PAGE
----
Configure your Virtual Hard disk where you will install the operating system. You can make quick changes here such as the location where it will be stored along with the amount of space you would like to give the Virtual machine. Here you can see – I have given the virtual machine 5 GBs of disk space. You can also choose an existing Virtual hard disk if you already have one.
Below you can choose the option to designate the install media or its location or select the option to do so later. I will opt to do so later.
Review your options. You can click Previous and make any necessary changes. Once you are satisfied, click Finish.
Installing the Operating System
For this article, I will be installing Windows XP Professional. You have a wide choice of operating systems to choose from, which include other versions of Windows and some Linux distributions.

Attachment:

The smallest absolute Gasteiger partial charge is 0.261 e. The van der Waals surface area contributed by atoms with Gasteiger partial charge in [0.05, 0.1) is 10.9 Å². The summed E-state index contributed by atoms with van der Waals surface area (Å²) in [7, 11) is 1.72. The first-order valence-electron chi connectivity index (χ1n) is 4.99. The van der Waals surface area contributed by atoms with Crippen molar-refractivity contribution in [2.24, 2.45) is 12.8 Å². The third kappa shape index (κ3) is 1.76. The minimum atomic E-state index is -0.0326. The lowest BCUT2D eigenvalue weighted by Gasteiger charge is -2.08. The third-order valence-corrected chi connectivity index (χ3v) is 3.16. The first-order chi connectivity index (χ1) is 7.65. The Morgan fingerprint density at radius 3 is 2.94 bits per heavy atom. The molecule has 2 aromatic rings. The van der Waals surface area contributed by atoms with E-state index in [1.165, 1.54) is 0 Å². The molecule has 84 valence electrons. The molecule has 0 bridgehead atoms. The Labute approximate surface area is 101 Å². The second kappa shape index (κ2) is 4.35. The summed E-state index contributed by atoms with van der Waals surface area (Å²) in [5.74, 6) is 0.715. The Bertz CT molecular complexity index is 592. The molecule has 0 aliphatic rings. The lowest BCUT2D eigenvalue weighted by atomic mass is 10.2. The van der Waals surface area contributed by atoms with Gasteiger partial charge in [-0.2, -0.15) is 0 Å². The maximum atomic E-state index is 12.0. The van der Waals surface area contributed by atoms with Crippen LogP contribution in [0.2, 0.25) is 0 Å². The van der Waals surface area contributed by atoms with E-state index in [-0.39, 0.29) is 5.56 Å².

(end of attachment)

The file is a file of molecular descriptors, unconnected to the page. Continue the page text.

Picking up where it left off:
Select Install media
For this article, I will be using an ISO file image to install Windows from. It’s convenient and easy to do. You can install from a DVD or CD if you wish to do so. In the right pane under your Virtual Machine name, click Settings.
Select the DVD Drive menu in the Hardware tree. Choose whether you will be installing from a DVD drive if your system has one that is available or browse to an available ISO, which is what I will be using.
Click Start or double-click the Virtual Machine itself under the list of VMs to open the instance. This will start the Virtual Machine Manager. Follow the on-screen instructions to install your favorite operating system as you normally would on physical hardware.
When setup is complete, you should have a successful setup that you can use for testing.
Installing an OS on a VM using Windows 10’s built-in Hyper-V is easy as doing it in other VM programs like VirtualBox or VMware. The beautiful thing about this is, you don’t need to install the third-party software first, and as I mentioned earlier, it’s also free. Additionally, being a native app in the OS I believe provides performance enhancements as well as other features not available in the third-party solutions.